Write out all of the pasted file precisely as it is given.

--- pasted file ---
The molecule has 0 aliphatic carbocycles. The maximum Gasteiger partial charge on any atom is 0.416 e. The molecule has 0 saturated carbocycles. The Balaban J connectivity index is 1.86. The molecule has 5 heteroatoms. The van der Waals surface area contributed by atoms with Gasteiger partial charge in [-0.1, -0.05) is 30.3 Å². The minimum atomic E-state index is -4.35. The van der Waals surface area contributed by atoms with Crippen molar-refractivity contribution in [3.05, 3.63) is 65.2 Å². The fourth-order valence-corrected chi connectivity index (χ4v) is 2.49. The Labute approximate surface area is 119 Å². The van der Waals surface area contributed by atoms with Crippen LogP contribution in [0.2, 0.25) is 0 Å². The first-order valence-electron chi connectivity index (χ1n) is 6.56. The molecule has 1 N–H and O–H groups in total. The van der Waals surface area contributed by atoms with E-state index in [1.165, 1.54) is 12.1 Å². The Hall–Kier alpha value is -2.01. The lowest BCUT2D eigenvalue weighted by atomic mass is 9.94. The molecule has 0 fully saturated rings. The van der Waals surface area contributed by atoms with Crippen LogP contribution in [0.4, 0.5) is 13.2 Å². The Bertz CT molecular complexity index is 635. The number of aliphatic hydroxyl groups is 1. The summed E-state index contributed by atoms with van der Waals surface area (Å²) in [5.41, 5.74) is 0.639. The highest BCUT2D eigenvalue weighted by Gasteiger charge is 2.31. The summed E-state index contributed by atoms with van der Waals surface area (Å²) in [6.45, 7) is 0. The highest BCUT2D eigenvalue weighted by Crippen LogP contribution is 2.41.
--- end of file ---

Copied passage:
The molecule has 0 aliphatic carbocycles. The maximum Gasteiger partial charge on any atom is 0.416 e. The molecule has 0 saturated carbocycles. The Balaban J connectivity index is 1.86. The molecule has 5 heteroatoms. The van der Waals surface area contributed by atoms with Gasteiger partial charge in [-0.1, -0.05) is 30.3 Å². The minimum atomic E-state index is -4.35. The van der Waals surface area contributed by atoms with Crippen molar-refractivity contribution in [3.05, 3.63) is 65.2 Å². The fourth-order valence-corrected chi connectivity index (χ4v) is 2.49. The Labute approximate surface area is 119 Å². The van der Waals surface area contributed by atoms with Crippen LogP contribution in [0.2, 0.25) is 0 Å². The first-order valence-electron chi connectivity index (χ1n) is 6.56. The molecule has 1 N–H and O–H groups in total. The van der Waals surface area contributed by atoms with E-state index in [1.165, 1.54) is 12.1 Å². The Hall–Kier alpha value is -2.01. The lowest BCUT2D eigenvalue weighted by atomic mass is 9.94. The molecule has 0 fully saturated rings. The van der Waals surface area contributed by atoms with Crippen LogP contribution in [0.4, 0.5) is 13.2 Å². The Bertz CT molecular complexity index is 635. The number of aliphatic hydroxyl groups is 1. The summed E-state index contributed by atoms with van der Waals surface area (Å²) in [5.41, 5.74) is 0.639. The highest BCUT2D eigenvalue weighted by Gasteiger charge is 2.31. The summed E-state index contributed by atoms with van der Waals surface area (Å²) in [6.45, 7) is 0. The highest BCUT2D eigenvalue weighted by Crippen LogP contribution is 2.41.